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Behavioural ecology of the longnose dace, Rhinishthys cataractae (Pisces:Cyprinidae) : significance of dace social organization Bartnik, Victor George

Abstract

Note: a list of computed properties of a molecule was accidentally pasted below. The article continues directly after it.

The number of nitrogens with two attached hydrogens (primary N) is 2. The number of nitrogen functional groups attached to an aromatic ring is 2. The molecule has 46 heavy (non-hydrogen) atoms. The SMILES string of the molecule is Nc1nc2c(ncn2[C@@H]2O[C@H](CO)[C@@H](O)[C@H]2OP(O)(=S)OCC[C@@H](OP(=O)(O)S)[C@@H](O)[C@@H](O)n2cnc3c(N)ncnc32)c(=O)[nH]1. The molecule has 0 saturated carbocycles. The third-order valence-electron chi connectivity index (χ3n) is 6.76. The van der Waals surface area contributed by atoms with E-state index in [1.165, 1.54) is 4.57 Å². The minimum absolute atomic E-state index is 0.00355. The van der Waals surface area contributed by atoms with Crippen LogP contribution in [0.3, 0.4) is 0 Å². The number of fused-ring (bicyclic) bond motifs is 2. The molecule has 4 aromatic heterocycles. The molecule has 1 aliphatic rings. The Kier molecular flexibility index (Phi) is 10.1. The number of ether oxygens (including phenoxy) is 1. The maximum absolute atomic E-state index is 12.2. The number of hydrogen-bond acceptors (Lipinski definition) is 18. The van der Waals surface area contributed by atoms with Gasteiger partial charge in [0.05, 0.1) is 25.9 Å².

The social behaviour of a stream population of longnose dace, Rhinichthys cataractae dulcis, is described. Both males and females occupy the same riffle areas and defend territories (approx. 10 cm in diameter) during the breeding phase. In addition, male dace are evidently attracted to and interact agonistically with other males resulting in the formation of clusters of male territories. During the night, females leave their territories to court and spawn with territorial males. After spawning, males show strong nest site attachment and are inhibited from eating eggs. Parental males remain directly over the nest site and frequently probe the substrate with their snouts. They defend the area against all fish with the exception of receptive females with which they may spawn. Comparison with a stream population of the sub-species, R. cataractae cataractae, reveals differences in phenotypic appearance, diurnal rhythm of breeding activity, and female territoriality. Unlike R.c. dulcis, R.c. cataractae are reproductively active during daylight hours and males display bright nuptial coloration. Breeding coloration in males of R.c. dulcis is faint or absent. Unlike R.c. dulcis, males and females of R.c. cataractae are segregated into different habitats and females remain non-territorial. Experimental analyses of the physical and biotic factors involved in the causation of territorial behaviour were conducted in a laboratory stream tank. The major physical factor involved in the selection of territories by male dace is the presence of coarse gravel suitable for spawning. Female dace select and defend only enclosed areas which provide both overhead cover and shelter from current. Females prefer shelters which contain food and thus the presence of food may be a proximate factor involved in the selection of territories by female dace. Laboratory tests indicate that female territorial behaviour is elicited by interaction with breeding males. Outside the breeding phase, when territoriality is relaxed, male and female dace differ little in the areas they choose to occupy. The experimental evidence suggests that the functions of male territory are: i) provision of space in which males can court and spawn with females with minimal interference from other males, and ii) protection of eggs from intraspecific predation. For females, territoriality apparently functions to reduce conflicts with males (i.e., reduce courtship harassment and attacks from males). Changes in the behaviour of males occur after spawning and coincide with periods of greatest egg vulnerability. These post spawning behavioural activities of males protect freshly deposited eggs while making them less accessible to predators. The evidence also suggests that a major function of territory in both sexes is the provision of shelter from current. Dace not defending a shelter may be forced to make frequent movements in the strong current of the riffle habitat. Dace swimming against strong currents for even short periods (i.e., 5 min) become fatigued and lose their ability for coordinated locomotion. Such stressed individuals may be vulnerable to predation. The data also suggest that dace territorial behaviour may act as a dispersing mechanism, thereby limiting the density of breeding fish in a localized area. Territorial males of clustered groupings remain behaviourally synchronized. They display strong site attachment and interfere little with the reproductive activities of neighbouring males. Consequently, these social groupings function to further reduce interference from conspecifics. Assemblages of more widely spaced territorial males, created in the laboratory, experienced greater intraspecific interference and egg predation than did males of clustered territorial groupings. Thus it seems most probable that intraspecific interference and egg predation have provided a major selection pressure favouring both male territoriality and territory clustering in longnose dace.

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